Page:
DALLAS (CBSDFW.COM) – Ivanka Trump and Google’s CEO announced in Dallas Thursday, the expansion of a high-tech training program that helps workers change careers and students prepare for their first job.
At El Centro College, Trump, daughter and Advisor to President Donald Trump, watched as Google’s CEO Sundar Pichai signed a White House pledge to provide 250,000 training and education opportunities during the next five years.READ MORE: Man Fatally Shot While Meeting To Fight Suspect At Park In Arlington, Police Say
Pichai said, “Our goal is to make sure the opportunities created by technology are truly available for everyone.”
Trump said, “Through this pledge initiative, we’ve gotten over 350 companies to sign our pledge creating 14 million job training opportunities.”
Other companies that have signed the pledge include AT&T, American Airlines and Toyota, all based in North Texas.
Trump is Co-Chair of the National Council For The American Worker President Trump established in July, 2018 to retrain workers of all ages.
The company also announced its expanding its Google IT Support Professional Certificate program from 30 community colleges nationwide to 100 by the end of next year.
Google launched the program in January, 2018, and El Centro began offering it last fall.
Ivanka Trump called it, “The perfect example of career focused education done right.”
Google’s IT Support Professional Certificate allows workers and students of all ages to become ready for a tech support job in six months without prior training or having to earn a college degree.
A company spokesman said Google decided to hold the event in Dallas to strengthen ties to the city and Texas.
The firm employs more than 1,000 people in the state, including about 100 in the Dallas area.READ MORE: Texas House Members Urge Gov. Abbott To Reverse Ban On Mask Mandates In Public Schools
Google recently opened one of its largest data centers in Midlothian.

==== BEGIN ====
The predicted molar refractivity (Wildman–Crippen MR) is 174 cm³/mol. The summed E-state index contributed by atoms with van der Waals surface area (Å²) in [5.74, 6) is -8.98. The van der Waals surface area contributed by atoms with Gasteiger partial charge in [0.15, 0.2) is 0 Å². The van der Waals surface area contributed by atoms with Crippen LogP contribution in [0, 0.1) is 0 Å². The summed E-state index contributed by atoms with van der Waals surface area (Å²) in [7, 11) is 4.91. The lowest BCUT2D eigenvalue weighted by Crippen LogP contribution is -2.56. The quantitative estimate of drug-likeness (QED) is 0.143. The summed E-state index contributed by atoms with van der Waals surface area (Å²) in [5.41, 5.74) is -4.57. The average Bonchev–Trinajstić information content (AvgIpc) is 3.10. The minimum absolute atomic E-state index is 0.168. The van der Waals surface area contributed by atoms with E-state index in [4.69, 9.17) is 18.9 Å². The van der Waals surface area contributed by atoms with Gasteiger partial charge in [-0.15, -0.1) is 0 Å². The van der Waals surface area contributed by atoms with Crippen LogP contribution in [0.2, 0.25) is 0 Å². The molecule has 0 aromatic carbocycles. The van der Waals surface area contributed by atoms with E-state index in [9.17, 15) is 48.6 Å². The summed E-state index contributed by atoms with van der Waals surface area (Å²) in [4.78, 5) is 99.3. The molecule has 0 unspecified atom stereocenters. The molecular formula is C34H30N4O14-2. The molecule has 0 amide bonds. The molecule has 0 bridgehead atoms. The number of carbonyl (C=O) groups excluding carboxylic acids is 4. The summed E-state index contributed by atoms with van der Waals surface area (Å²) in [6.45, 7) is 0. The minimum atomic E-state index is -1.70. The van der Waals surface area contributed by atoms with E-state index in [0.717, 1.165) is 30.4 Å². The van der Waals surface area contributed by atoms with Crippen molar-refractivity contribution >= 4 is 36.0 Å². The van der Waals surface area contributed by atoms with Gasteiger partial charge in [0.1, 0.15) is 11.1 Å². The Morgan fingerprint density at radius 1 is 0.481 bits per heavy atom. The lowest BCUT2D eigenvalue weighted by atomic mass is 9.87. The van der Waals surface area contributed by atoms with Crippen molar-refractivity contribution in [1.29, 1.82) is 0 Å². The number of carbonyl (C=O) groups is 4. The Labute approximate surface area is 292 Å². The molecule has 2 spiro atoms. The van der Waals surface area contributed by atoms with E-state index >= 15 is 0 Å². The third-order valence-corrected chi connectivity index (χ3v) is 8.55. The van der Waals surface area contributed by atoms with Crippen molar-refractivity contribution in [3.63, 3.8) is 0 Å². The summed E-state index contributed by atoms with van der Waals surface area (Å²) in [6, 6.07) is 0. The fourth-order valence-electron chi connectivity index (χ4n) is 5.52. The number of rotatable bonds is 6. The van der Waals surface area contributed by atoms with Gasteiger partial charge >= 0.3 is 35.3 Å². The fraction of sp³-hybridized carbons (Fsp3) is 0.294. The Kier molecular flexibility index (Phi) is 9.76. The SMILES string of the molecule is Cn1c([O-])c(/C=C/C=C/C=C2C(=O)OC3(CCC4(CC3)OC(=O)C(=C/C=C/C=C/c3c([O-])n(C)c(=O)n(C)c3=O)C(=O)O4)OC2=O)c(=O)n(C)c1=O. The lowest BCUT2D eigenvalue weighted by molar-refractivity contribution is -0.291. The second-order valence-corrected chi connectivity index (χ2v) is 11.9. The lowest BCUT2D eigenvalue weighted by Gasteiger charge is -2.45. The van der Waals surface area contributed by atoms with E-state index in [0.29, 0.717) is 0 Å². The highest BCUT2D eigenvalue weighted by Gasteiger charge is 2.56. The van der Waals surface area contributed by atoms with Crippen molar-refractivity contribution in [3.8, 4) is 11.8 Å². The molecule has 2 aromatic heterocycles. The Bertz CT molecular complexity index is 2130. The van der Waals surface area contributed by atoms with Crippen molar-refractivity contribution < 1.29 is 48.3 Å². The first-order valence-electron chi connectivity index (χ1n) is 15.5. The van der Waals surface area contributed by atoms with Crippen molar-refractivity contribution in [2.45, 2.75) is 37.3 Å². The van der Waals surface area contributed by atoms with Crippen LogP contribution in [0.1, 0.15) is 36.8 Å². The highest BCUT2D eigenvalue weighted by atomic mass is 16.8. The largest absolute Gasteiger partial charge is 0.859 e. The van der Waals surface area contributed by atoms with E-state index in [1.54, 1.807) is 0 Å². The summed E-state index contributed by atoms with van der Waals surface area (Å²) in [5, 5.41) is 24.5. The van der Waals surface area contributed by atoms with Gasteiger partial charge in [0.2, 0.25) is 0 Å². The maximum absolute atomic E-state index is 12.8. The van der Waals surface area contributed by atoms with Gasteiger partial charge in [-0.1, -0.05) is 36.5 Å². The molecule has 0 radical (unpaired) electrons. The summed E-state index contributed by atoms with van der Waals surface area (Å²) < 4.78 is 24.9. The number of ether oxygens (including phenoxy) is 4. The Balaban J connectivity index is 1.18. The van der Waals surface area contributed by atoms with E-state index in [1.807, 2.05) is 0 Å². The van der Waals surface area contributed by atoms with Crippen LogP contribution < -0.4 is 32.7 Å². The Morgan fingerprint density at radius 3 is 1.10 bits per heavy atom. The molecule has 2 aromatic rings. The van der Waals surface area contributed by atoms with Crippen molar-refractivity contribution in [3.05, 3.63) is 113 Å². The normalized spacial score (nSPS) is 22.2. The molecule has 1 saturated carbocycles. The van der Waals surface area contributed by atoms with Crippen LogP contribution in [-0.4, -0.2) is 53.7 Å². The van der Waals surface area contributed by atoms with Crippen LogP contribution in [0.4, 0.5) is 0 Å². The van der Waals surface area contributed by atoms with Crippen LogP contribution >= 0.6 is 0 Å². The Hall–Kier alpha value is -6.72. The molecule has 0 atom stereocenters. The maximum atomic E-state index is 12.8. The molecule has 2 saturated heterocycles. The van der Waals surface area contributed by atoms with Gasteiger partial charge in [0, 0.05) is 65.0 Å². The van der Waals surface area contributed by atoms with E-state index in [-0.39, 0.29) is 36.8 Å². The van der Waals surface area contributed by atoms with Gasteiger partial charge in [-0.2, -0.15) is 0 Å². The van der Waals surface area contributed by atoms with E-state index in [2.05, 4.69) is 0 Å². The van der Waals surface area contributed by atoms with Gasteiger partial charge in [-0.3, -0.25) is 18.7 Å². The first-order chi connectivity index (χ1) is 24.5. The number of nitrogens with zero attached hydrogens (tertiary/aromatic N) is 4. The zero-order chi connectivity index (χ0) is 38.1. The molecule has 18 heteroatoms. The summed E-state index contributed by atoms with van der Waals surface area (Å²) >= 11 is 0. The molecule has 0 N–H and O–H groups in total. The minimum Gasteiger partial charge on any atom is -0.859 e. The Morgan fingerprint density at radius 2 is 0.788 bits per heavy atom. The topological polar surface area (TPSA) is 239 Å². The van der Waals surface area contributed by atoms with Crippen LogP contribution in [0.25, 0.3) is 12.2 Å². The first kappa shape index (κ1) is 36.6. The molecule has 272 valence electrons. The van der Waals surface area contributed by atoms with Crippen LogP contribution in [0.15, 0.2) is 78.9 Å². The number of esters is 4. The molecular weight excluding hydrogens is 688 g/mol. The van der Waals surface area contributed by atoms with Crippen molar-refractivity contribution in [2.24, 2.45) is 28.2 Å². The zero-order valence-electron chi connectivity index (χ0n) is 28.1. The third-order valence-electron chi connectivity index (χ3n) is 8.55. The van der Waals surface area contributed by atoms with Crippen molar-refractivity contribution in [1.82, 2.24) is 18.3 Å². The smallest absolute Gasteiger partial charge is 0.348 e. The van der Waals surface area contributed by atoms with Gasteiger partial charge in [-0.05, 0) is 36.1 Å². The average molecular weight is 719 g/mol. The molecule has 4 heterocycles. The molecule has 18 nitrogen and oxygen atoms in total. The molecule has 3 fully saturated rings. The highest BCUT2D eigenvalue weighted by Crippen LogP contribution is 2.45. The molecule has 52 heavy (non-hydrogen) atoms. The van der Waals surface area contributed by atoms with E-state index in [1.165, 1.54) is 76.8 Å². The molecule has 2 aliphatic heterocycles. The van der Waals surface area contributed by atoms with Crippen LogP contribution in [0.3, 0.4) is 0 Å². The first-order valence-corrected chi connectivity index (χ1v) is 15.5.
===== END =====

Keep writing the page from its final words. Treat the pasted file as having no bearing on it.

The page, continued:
Trump told the gathering, “In Texas alone over 750,000 new jobs were created since the election. Historically low unemployment rates across every demographic is creating opportunities for workers.”
Pichai said, “Google is certainly not the only company who needs to hire tech people. Demand for tech skills is increasing across industries and IT support is one of the fastest growing professions in the country.”
A booming economy has created a demand for these jobs that pay on average $53,000 a year.
There are now 215,000 IT support jobs available nationwide.
Dallas County Community College District Chancellor Dr. Joe May said workforce development is a top priority.
“We know that last year there were 11,000 IT support jobs opened up in Dallas County and North Texas. Many of those jobs went unfilled simply because there weren’t enough people to take the jobs.”U.S. Representative Eddie Bernice Johnson, D-Dallas, said North Texas needs tech workers. “We are a magnet in this country for getting business to look our way. We’ve got now to be that magnet for producing the talent to keep them going.”
Lt. Governor Dan Patrick, R-Texas, said, “Google’s IT support certificate will help meet the high demand for IT support specialists in the Dallas region, which currently has a higher-than-average job posting rate and projected growth of 14% by 2028.”
Natalie Burns is among the students who participated in a roundtable discussion with Trump and Pichai. “I’m super thrilled and proud to be a part of this.”
After working in retail and at her family’s martial arts business as an instructor, Burns, 25, began El Centro College’s “Year Up” program in January.
She said she earned her Google certificate this week. “I decided to do this partly because I wanted to prove to myself that I could make it into the IT industry and I wanted to prove my friends and family I could do it because you don’t see people that look like me thriving in an industry like this I wanted to be that person.”MORE NEWS: Sparked By Pandemic Fallout, Homeschooling Surges Across US
Burns said she is confident she will get a job in her new field once she completes her studies.